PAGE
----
WHAT IS A COLLECTION
Collecting Original Prints
(This section is reprinted from “A Guide to the Collecting and Care of Original Prints”, a publication of the Print Council of America.)
How should a beginner proceed to collect? It is a question often asked. The voice of
experience would probably answer as follows: It is best to adopt an experimental attitude. Start with something that appeals to you for any reason whatever, as, for instance, because you have read about it or seen it at a
friend’s house. Look at it, study it, and learn what you can about it and the artist who made it. Then go on to buy others in the same way. Have the courage of your own taste. You will make mistakes – everyone does
at first – but mistakes are expendable. Only by daring to make mistakes will you learn from your collecting. You will find that some prints, like old friends, wear well, whereas in others the emotive potential is soon
exhausted. The latter will become the mistake for you, and can be eliminated.
- “A Guide to the Collecting and Care of Original Prints”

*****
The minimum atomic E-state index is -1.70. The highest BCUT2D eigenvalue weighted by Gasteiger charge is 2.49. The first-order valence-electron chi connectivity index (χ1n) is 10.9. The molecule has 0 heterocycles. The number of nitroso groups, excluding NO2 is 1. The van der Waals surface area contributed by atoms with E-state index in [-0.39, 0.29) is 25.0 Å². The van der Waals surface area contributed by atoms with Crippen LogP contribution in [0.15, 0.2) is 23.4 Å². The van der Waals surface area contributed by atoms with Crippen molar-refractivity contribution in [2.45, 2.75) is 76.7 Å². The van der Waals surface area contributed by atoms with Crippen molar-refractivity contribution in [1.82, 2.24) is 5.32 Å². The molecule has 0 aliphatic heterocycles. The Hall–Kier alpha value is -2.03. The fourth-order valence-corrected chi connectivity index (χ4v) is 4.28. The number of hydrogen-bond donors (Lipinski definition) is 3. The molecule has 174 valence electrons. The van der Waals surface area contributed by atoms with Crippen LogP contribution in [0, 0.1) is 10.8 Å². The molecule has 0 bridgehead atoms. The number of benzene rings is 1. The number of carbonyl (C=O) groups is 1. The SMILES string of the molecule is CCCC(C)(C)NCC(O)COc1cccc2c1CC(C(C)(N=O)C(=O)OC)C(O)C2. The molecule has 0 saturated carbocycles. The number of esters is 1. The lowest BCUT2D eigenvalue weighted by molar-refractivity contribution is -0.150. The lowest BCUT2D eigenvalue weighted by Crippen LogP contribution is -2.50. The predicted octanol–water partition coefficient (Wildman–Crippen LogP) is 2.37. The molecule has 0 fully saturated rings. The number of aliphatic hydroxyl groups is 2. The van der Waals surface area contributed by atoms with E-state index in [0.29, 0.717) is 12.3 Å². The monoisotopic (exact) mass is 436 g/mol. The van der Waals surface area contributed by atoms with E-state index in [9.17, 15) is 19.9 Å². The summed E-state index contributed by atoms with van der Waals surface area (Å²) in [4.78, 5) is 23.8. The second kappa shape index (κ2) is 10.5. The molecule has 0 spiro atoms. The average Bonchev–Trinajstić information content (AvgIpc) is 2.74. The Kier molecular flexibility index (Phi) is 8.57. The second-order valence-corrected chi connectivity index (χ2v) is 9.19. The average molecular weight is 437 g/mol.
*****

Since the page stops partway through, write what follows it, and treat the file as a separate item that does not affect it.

The emotional connection that you make with a work of art is the first signal you should
heed. Although we are often influenced by notions of appreciation and status when we make our art buying decisions, the overriding factor should be because we like it.
REPUTATION OF THE ARTIST An artist with an established career
and who may be in major museums would, of course, be eminently collectible. Indeed there are many distinguished collections comprised of masterworks by important African American Artists. Some of the notable ones are the Hewitt
Collection, The Paul R. Jones Collection, the Walter O. Evans Collection and the Harriet and Harmon Kelley Collection.
AUTHENTICITY No one wants to buy a fake. Know your source if you are buying original art from anyone other than the artist. A reputable dealer will know the work he or she sells, and often has the information to authenticate works by popular artists.
QUALITY Generally buy the best you can afford. The most effective way to develop an eye for quality is to look at art. If you are not skilled at assessing the aesthetic value of a work of art, rely on an experienced dealer. After all, who looks at more art than an experienced dealer?